Monday, June 20, 2016

A little history -- The Big Chicken Barn near Novelty Hill Road

Big chicken barn hatches profits as high-tech storage warehouse

by Sarah Koenig, Redmond Reporter Staff

At 85, Leroy Olson could be a poster child for the way the Eastside used to be. While some lament the changes time has wrought by time and technology, Olson has used some of those changes to his advantage. Standing across from the gigantic circular green barn on the homestead he shares with his wife, Vera, near Novelty Hill Road east of Redmond, he told his story.

"It was a chicken barn, "he said. "It's 500 feet all the way around. It's so big it shows up (on satellite pictures) from outer space. Some people wanted me to tear down the thing. "

He didn't.

"In 1969, I paid $40,000 for 12 acres, and people said I paid too much, " he said. "I get a lot more than that a year in income on the thing. "  Read More >>

How? "I'll show ya, " he said, walking toward the building. "When I show people around, especially guys, it's like a kid in a candy store. "

Tremendous jumble

He unlocked the door and moved into a warehouse-style space filled with a tremendous jumble of machines and office furniture. For 23 years, Olson has rented his barn as storage space to what is now Honeywell, a large corporation with an office in a Redmond business park. Typical of the new Redmond, the company supplies automation and control systems, components, software, products and services for homes and buildings, industry, space and aviation.

Including the money he charges a handful of locals and small companies for storage, Olson rakes in more than $70,000 a year in storage fees, he said.

``Vera used to work for Sundstrand Data 23 years ago,'' he said. ``They made little black boxes for airplanes and lots of parts. Now it's Honeywell, and they make a lot of the same stuff.''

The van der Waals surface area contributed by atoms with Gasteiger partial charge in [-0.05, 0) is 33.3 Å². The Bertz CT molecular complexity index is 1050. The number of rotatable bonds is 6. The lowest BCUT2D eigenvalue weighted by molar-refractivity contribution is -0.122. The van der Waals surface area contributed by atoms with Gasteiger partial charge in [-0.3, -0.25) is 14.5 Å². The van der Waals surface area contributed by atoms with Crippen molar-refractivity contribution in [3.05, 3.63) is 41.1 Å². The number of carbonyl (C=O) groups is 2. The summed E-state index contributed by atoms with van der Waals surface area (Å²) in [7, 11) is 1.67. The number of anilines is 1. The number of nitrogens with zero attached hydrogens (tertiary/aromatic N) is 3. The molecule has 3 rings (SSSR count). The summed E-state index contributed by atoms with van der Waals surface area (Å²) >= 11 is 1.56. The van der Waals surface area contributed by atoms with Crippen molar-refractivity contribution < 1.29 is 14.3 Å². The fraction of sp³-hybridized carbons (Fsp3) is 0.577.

A call to Sundstrand

Two decades ago, he gave Sundstrand a call and asked if it needed storage space. At first, the company kept 2,000 boxes of records in the building, but over time, began trucking in machines it didn't need anymore. The company, as it morphed from one name to the next, also hauled in surplus office chairs, cubicle walls, desks, shelves and barrels of high-temperature wax, among other things.

Olson worked his way through the profuse clutter.

``This is a special oven used in manufacturing,'' he said. ``It gets 400 Fahrenheit degrees hot and goes to negative 100 degrees.''

He moved on, touching a forklift.

"They locked this up and didn't let them use it because they didn't have an operator's manual for it! " he said. Next came a blue machine larger than a refrigerator.

"It's a furnace,"he said. "They make it cold, too."

The tour continued past seemingly endless gadgets, including panels with buttons, knobs and switches, stacks of shelves, stainless-steel work tables, air compressors, a laser cutter and roller carts. Olson pointed out brown barrels stacked in rows.

The world's supply

"That's a special wax, a high-temperature wax, " he said. "The world's supply!" The wax is used to encase black boxes in planes to keep the devices from melting, he said.

Rounding the corner, he ran into Bob McRae, working at a table. The former owner of the Cinemond Theater in Redmond, which went out of business in the 1980s, McRae travels the country looking for antique movie machines -- projectors, speakers -- and stores them in Olson's barn.

Among his treasures are two Western Electric 15 A horn speakers.

"They're over 80 years old, " McRae said, walking over and putting on a Billie Holiday recording. "Doesn't that sound like Billie Holiday is right here? "

Leaving business behind

Though Olson's storage space is making money from companies and individuals like McRae, Olson will leave the business behind this winter when he moves with Vera to a retirement home in Redmond.

He will fetch almost $3 million for the farm and houses on the property, he said. The chicken coop's treasures will go to the new owner, who wants to sell the surplus items online, Olson said. He thinks more than $1 million can be made that way.

The storage space isn't the only way Olson has made modern Redmond work for him. Olson, the owner of Cleveland Street Square, a Redmond strip mall, also worked in the area's lucrative real-estate market before retiring.

There's a lesson in his homely rental space, he believes. "I was born on a farm in North Dakota, and there was a use for everything; that's what I learned back on the farm, " he said. "I don't throw anything away, and it pays."

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